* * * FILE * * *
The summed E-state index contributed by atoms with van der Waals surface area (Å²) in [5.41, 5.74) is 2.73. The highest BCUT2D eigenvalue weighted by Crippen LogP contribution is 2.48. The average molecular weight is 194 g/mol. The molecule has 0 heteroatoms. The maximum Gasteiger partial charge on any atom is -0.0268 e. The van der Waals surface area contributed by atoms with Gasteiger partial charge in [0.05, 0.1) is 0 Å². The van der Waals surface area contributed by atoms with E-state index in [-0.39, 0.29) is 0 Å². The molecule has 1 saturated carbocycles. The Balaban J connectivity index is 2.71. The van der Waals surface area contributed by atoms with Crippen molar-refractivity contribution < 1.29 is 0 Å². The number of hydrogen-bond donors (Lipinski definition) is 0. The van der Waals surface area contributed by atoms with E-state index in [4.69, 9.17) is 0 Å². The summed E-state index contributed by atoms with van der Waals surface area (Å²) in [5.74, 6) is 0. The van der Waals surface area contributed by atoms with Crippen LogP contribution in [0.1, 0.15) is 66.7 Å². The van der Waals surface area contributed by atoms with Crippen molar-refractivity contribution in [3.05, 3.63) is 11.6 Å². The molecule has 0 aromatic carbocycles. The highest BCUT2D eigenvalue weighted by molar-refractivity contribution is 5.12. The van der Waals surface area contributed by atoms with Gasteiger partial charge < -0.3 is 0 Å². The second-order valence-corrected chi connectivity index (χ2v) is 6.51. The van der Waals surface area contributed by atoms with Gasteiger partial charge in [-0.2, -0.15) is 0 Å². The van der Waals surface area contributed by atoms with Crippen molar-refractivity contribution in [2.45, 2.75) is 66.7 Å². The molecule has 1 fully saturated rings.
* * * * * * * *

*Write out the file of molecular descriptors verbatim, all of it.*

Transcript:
The summed E-state index contributed by atoms with van der Waals surface area (Å²) in [5.41, 5.74) is 2.73. The highest BCUT2D eigenvalue weighted by Crippen LogP contribution is 2.48. The average molecular weight is 194 g/mol. The molecule has 0 heteroatoms. The maximum Gasteiger partial charge on any atom is -0.0268 e. The van der Waals surface area contributed by atoms with Gasteiger partial charge in [0.05, 0.1) is 0 Å². The van der Waals surface area contributed by atoms with E-state index in [-0.39, 0.29) is 0 Å². The molecule has 1 saturated carbocycles. The Balaban J connectivity index is 2.71. The van der Waals surface area contributed by atoms with Crippen molar-refractivity contribution < 1.29 is 0 Å². The number of hydrogen-bond donors (Lipinski definition) is 0. The van der Waals surface area contributed by atoms with E-state index in [4.69, 9.17) is 0 Å². The summed E-state index contributed by atoms with van der Waals surface area (Å²) in [5.74, 6) is 0. The van der Waals surface area contributed by atoms with Crippen LogP contribution in [0.1, 0.15) is 66.7 Å². The van der Waals surface area contributed by atoms with Crippen molar-refractivity contribution in [3.05, 3.63) is 11.6 Å². The molecule has 0 aromatic carbocycles. The highest BCUT2D eigenvalue weighted by molar-refractivity contribution is 5.12. The van der Waals surface area contributed by atoms with Gasteiger partial charge < -0.3 is 0 Å². The second-order valence-corrected chi connectivity index (χ2v) is 6.51. The van der Waals surface area contributed by atoms with Gasteiger partial charge in [-0.2, -0.15) is 0 Å². The van der Waals surface area contributed by atoms with Crippen molar-refractivity contribution in [2.45, 2.75) is 66.7 Å². The molecule has 1 fully saturated rings.